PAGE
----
This event wasn't about getting rich or famous, at least not yet. It was about getting our foot in the door, finding our feet, learning the ropes and all the other relevant clichés that spring to mind.
a) I learnt, no we learnt, many valuable lessons for next year and there will be one. That is the first lesson I learnt, Westwords 2020 will be bigger and better. Today for me was a rehearsal for next year.
b) Next, I learnt that those attending will need to already have valid PLI to attend (can reccommend Graham Sykes Insurance. Tell them Carol Salter sent you) I had to pay £165 for event insurance for one day so my financial loss was more than I bargained for.
c) If you use a marquees make sure your stalls/table face the outer sides. Although its comfy to sit back inside away from the wind and weather, it puts folk off viewing your books. Once they step inside the confines of the interior there is the expectation for them to buy something and rather than face the pressure of that they avoid the whole structure completely even avoiding eye contact.
Tables facing the edges, enable to folk to glance or stop and chat, but one thing is sure they can't miss you. Experienced advertisers know that brands/books receive greater chance of sales by the gradual subliminal exposure to images. Yesterday at the promotion one little girl squealed to her mother, "Mummy I've seen that book before!" I was chuffed.
d) More advertising of the event
e) Longer notice for 'important' authors. I have four international authors requesting dates for next year already.
f) Ensure a stage and microphone is in situ, even if we have to pay for it. The surrounding customers commented how nice it was, but several were disappointed that they couldn't hear all the words.
g) To set up the Messenger group for confirmed attenders only. Or perhaps a closed Facebook Page instead. There was a lot of unnecessary chatter, so much so that we lost several people annoyed with the constant pinging as a result.
I'm sure other improvements will come calling once I begin organising. If you want to be with a chance to join us in 2020, you can leave a comment here initally.
WESTWORDS 2020 is only 365 days away (roughly)
I couldn't be more excited than;
a child on Christmas morning getting a bicycle, someone passing their driving test for the first time, finding a small grey kitten in need of love on the doorstep, or a goose laying a proverbial golden egg in my laundry basket. (Feel free to add to the list by commenting below)
With the backing and support from a very forward-thinking, proactive Westwood Cross Management, who identifies that improving literacy is a priority goal in Thanet, I am about to step into the unknown with Westwords 2019. This WILL be the first of an annual event Westwords, hopefully enticing and attracting more authors year on year.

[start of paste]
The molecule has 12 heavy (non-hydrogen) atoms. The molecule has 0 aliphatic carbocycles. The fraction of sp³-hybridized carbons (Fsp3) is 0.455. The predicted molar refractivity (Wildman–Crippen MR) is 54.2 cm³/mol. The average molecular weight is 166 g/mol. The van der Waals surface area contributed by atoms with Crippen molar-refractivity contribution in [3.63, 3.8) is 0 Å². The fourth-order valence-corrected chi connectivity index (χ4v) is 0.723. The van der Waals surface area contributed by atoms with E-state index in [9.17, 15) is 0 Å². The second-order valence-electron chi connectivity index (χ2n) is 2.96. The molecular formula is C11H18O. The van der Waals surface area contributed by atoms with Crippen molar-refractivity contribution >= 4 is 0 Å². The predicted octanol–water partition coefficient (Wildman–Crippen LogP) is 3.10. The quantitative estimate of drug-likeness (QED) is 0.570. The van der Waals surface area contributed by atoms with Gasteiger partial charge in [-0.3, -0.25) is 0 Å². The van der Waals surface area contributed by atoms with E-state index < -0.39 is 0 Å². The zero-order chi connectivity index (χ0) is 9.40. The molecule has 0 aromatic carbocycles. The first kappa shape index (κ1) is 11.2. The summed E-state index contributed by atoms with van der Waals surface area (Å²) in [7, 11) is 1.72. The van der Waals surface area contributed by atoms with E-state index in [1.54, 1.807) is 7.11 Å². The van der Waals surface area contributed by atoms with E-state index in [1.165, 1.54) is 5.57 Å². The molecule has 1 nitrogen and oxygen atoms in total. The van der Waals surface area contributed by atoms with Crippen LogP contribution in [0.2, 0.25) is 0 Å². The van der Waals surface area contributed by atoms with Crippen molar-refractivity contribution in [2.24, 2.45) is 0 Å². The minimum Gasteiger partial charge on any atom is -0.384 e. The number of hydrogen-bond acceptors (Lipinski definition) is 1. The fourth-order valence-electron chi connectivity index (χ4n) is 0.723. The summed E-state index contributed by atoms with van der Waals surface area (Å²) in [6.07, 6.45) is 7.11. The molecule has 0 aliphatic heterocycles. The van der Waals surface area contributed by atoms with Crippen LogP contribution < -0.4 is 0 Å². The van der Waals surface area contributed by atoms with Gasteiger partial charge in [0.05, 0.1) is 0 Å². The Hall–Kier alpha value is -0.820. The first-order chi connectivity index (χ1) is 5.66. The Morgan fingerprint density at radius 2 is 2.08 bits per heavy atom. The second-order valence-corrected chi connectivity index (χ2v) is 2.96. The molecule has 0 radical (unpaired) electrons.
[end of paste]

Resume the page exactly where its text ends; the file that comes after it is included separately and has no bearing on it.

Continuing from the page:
We will have humble beginnings, but I'm expecting us to grow with time. I've just watched Stormzy headlining at Glastonbury - brilliant by the way. His honesty and awe at being someone somewhere so huge is something he never imagined. He describes it as the highest point in his life. A humble underground rapper from South East London, he obtained the first ever number one by a British rap artist in the UK charts and from there, as they say, the rest is history.
Now I'm not comparing Westwords to Glastonbury (the hell I am), but everything starts somewhere. Glastonbury in a muddy field, which is still muddy on occasion, and Westwords 2019 with a handful or so authors, but who knows where it could go? Both require support and commitment at the outset, plus a willingness on the part of the public, to invest in an event that has huge future potential. Like the poster says, you could be meeting the future English Poet Laurate or global award-winning novelist.
Having had the opportunity and honour to meet Terry Pratchett at Fantasycon in Brighton a few years ago, plus a couple of my other idols in the Sci-Fi world, Brian Aldiss and Robyn Hobb, just like Stormzy on the pyramid stage, I can honestly say I never expected to meet the authors whose books I handled with respect and affection.
Who can say whose authors you meet at Westwords 2019 might not be your future literary heroes? MIMO